Lastly, in response to your comment above: “In our macro-atomic level of existence, it’s easy to forget that the space in between all atoms and molecules is indistinguishable from the space that exists beyond our atmosphere. And, on the quantum level, it is this vacuum that interacts with the void that rests at the very centre of the atomic structure, creating the effect we call gravity,” – you touch on exactly the problem physicists have when incorporating the physics of the incredibly large to the physics of the incredibly small. Hence the interest in a unified theory. I may have missed your point (considering there is not much here to interpret may explain this possibility), but from what I gather from your explanation above, even though there has been a failure to incorporate the two levels of physics, we should simply be assured that the true physics of the incredibly small also explain the behavior of the incredibly large? Intriguing idea, but you do not offer enough of an explanation here (or ANY references for that matter) to convince anyone of such a profound (yet archaic – I must add) hypothesis to explain the universe around us. For me, your explanation and ideas would be a lot easier to interpret if you linked your assertions with references to the existing literature that is critical of the Higgs Boson particle – such as references to physicists like Csaki, Grojean, Pilo, and Terning (2004).

    Like I said before, I am intrigued by your argument. It’s just that you do not support your argument very well.

    • imahd

      Thank you for your well considered comments, Bryan. The piece was not intended as a comprehensive refutation of the g-particle hypothesis but as something of a hint — and as a prod in what I (and many others) believe to be the right direction. A documented and referenced article is scheduled to be published by next year and a link to that paper will be provided here when it becomes available. Thanks again.

      • Bryan

        Beautiful. Thank you for your interest in the topic. The more people like you are able to add to the discussion, the better the discussion becomes.

        I look forward to your article – published or not.

  2. imahd

    LHC result pointing to Higgs boson “false alarm”

  3. Pingback: Cleaving the Higgsian Knot «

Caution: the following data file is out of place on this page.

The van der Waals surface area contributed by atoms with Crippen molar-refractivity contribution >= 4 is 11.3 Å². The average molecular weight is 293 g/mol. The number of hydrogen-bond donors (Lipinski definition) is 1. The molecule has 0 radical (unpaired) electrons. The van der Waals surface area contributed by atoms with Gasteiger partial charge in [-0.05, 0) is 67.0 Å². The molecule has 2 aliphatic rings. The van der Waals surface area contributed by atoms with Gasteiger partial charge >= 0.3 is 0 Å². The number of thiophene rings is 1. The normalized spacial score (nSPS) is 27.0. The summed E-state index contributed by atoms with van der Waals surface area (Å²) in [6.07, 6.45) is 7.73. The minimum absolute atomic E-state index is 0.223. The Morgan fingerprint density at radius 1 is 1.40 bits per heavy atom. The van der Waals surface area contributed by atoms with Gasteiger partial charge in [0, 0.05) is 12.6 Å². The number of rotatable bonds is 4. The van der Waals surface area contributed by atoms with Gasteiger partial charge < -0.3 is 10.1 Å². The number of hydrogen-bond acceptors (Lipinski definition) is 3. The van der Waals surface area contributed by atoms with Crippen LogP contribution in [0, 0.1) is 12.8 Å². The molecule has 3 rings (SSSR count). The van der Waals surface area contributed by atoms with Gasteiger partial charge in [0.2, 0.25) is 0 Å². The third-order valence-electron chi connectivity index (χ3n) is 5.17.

4. Very Good blog! I Will subscribe to your feed. Im trying to bulk up but reading all i can in the meantime.

  5. Pingback: LHC: The Beam is Back «

  6. Sometimes I wonder if our theories don’t seem to work or get over-complicated because we think about physics in a certain way based on our sensory perceptions of reality. In my science classes, I was taught to perceive particles as little spheres that attract or repel each other, magically; and light as particle-waves that want to go fast and propogate through space, magically. These particles reside in a vast emptiness we call space. Einstein got us to perceive space, time, and matter as interchangeable states of the same energy: E=mc^2. The results from LHC may give us some never before seen clues into physics that will perhaps cause us to perceive the nature of universe, differently.

    • imahd

      I do agree that we will gather significant data from the LHC experiments, just as we have from so many other explorations in science. Sometimes, though, the data derived from these pursuits are more valuable than the conclusions we draw from them.

      Highly accurate data usually “outlives” the original hypothesis of the particular experiment which generated it, and this information remains applicable far into the future, lending support to newer theories about the nature of our universe.

      Just a small correction on your statement: Matter, energy, time and space are not interchangeable. Matter and energy are equatable to one another. Time and space are codependent, often being referred to as a continuum.

      And here’s an additional thought:

      The vacuum of space exists right here on Earth, despite the fact that we have air to breathe. In our macro-atomic level of existence, it’s easy to forget that the space in between all atoms and molecules is indistinguishable from the space that exists beyond our atmosphere. And, on the quantum level, it is this vacuum that interacts with the void that rests at the very centre of the atomic structure, creating the effect we call gravity.